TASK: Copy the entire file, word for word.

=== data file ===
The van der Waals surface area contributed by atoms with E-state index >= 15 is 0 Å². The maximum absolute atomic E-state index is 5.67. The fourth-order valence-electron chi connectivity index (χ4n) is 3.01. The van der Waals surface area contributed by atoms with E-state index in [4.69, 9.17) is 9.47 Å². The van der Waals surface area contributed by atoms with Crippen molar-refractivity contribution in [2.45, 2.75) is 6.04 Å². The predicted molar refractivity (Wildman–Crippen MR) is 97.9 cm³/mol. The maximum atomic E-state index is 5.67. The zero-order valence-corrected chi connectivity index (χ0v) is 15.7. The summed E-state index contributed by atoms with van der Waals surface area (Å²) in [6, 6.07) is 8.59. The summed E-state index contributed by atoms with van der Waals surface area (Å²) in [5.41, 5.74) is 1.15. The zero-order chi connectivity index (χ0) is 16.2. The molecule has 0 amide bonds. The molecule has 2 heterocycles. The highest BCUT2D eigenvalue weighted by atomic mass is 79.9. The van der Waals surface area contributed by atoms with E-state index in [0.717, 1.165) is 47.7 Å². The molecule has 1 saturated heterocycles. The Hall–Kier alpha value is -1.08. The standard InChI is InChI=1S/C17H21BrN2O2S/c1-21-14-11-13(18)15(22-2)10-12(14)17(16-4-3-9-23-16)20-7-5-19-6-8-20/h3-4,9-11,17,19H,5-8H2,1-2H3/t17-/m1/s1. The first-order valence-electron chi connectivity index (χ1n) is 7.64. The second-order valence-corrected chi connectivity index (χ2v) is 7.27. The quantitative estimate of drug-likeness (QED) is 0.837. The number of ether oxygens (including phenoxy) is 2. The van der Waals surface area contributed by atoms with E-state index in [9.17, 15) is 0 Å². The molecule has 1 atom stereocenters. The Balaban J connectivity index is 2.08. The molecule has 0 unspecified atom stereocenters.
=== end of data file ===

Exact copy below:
The van der Waals surface area contributed by atoms with E-state index >= 15 is 0 Å². The maximum absolute atomic E-state index is 5.67. The fourth-order valence-electron chi connectivity index (χ4n) is 3.01. The van der Waals surface area contributed by atoms with E-state index in [4.69, 9.17) is 9.47 Å². The van der Waals surface area contributed by atoms with Crippen molar-refractivity contribution in [2.45, 2.75) is 6.04 Å². The predicted molar refractivity (Wildman–Crippen MR) is 97.9 cm³/mol. The maximum atomic E-state index is 5.67. The zero-order valence-corrected chi connectivity index (χ0v) is 15.7. The summed E-state index contributed by atoms with van der Waals surface area (Å²) in [6, 6.07) is 8.59. The summed E-state index contributed by atoms with van der Waals surface area (Å²) in [5.41, 5.74) is 1.15. The zero-order chi connectivity index (χ0) is 16.2. The molecule has 0 amide bonds. The molecule has 2 heterocycles. The highest BCUT2D eigenvalue weighted by atomic mass is 79.9. The van der Waals surface area contributed by atoms with E-state index in [0.717, 1.165) is 47.7 Å². The molecule has 1 saturated heterocycles. The Hall–Kier alpha value is -1.08. The standard InChI is InChI=1S/C17H21BrN2O2S/c1-21-14-11-13(18)15(22-2)10-12(14)17(16-4-3-9-23-16)20-7-5-19-6-8-20/h3-4,9-11,17,19H,5-8H2,1-2H3/t17-/m1/s1. The first-order valence-electron chi connectivity index (χ1n) is 7.64. The second-order valence-corrected chi connectivity index (χ2v) is 7.27. The quantitative estimate of drug-likeness (QED) is 0.837. The number of ether oxygens (including phenoxy) is 2. The van der Waals surface area contributed by atoms with E-state index in [9.17, 15) is 0 Å². The molecule has 1 atom stereocenters. The Balaban J connectivity index is 2.08. The molecule has 0 unspecified atom stereocenters.